Eric Doeringer

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Eric Doeringer (born July 1, 1974)[1] is an artist currently living and working in Brooklyn, New York. He graduated from Brown University in 1996 with a B.A.[2] and received an MFA from the School of the Museum of Fine Arts, Boston in 1999.[3] Doeringer is on the faculty at Manhattan's School of Visual Arts.

"Bootleg" paintings[edit]

Eric Doeringer's bootleg stand at the Geisai Art Fair in Miami in 2007

[Doeringer] has come under some opposition for his stance on [copying pictures] and has received more than one cease-and-desist order from galleries and artists, but has also received praise for his activities with purchases from a few of the artists he appropriated. Viewers seem to be split, calling him either a pirate or a virtuoso.

Reading Eagle, April 13, 2008[4]

Eric Doeringer's "Bootlegs" are small copies of work by eminent contemporary artists including Richard Prince and Lisa Yuskavage. Doeringer reproduces the artworks using "collage, digital photography, paint and varnish".[5] Doeringer can make between six and fifteen paintings each day and told The New York Times in a 2005 interview that his process is "like an assembly line".[6] On Saturdays beginning in 2001, he set up a vending table in Chelsea, Manhattan on West 24th Street. Small canvases reproducing contemporary paintings lined the table. Paintings by the original artists (sold within a short walking distance from Doeringer's stand) cost tens of thousands of dollars, while Doeringer's copies sold for less than $100. His total profit in a day of selling paintings has sometimes reached $1500.[6] Time Out stated that Doeringer is "famous for bootlegging art on the streets of New York".[7]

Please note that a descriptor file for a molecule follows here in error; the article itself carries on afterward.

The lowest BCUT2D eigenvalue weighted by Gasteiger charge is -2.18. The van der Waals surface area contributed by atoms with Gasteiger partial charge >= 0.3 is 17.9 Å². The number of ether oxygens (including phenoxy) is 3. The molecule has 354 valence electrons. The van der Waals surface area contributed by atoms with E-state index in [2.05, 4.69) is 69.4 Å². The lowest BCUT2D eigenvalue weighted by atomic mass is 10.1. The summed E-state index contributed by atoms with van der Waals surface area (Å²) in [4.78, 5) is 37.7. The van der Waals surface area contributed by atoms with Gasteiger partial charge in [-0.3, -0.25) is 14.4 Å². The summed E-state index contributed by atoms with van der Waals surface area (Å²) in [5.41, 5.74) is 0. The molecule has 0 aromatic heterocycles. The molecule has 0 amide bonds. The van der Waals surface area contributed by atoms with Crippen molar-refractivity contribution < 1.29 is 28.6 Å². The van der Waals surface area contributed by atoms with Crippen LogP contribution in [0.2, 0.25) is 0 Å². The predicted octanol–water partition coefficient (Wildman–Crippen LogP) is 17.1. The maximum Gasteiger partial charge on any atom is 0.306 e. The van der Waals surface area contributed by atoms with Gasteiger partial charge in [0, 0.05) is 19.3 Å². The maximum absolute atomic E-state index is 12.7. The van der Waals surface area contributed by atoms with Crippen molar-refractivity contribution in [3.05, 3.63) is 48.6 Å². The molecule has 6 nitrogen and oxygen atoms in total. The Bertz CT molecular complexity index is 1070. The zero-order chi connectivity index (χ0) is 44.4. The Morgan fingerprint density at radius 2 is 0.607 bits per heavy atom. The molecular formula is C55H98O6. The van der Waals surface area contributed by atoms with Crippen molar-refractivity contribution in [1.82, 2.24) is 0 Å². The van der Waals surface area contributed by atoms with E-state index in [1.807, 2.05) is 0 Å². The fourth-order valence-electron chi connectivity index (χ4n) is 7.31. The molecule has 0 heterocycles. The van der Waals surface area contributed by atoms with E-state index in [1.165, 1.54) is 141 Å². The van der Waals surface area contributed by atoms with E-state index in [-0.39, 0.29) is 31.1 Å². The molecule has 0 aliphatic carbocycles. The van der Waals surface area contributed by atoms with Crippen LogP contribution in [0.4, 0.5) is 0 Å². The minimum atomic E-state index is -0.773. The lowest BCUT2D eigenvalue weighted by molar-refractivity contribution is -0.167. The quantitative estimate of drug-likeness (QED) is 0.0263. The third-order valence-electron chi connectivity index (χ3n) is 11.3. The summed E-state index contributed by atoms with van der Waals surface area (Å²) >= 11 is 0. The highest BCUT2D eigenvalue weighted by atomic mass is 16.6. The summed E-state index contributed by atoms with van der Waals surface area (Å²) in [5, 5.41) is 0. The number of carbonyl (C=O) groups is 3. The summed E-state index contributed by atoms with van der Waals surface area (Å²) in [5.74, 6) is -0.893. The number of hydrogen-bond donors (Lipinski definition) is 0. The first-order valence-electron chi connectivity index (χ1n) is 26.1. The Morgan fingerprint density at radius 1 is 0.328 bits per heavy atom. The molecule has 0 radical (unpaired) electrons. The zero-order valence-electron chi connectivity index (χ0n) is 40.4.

According to Doeringer, the majority of the artists he copies do not mind, while others have sent him cease-and-desist letters. Richard Prince was a "fan" of his work, while Takashi Murakami put a stop to his copies.[2] Doeringer states that his work is fair use because he "culled the pictures from the public domain of the Internet".[4] In 2005, Chelsea art dealer Mike Weiss called the police to remove Doeringer's Bootleg stand from 24th Street. Weiss told The New York Times that "he did so for reasons that might be condemned in the art world but that made perfect sense for any businessman like himself who has to pay a huge rent" and claimed Doeringer was "an opportunist and that he just wants his 15 minutes".[6]

In 2007, Doeringer sold his wares in the Geisai Art Fair in Miami. For the fair, he crafted 42-cent stamps decorated with pictures of celebrities. The stamps, which cost $1, were legally usable as postage and were decorated with photographs of eminent people in the art world.[8] Over his booth, Doeringer placed orange and neon signs that proclaimed "Best Art Deals in Miami" and "Nothing Over $250!" The New York Sun deemed his decorations "a pitch-perfect metamockery of the art fair's commercialism".[9]

Conceptual art recreations[edit]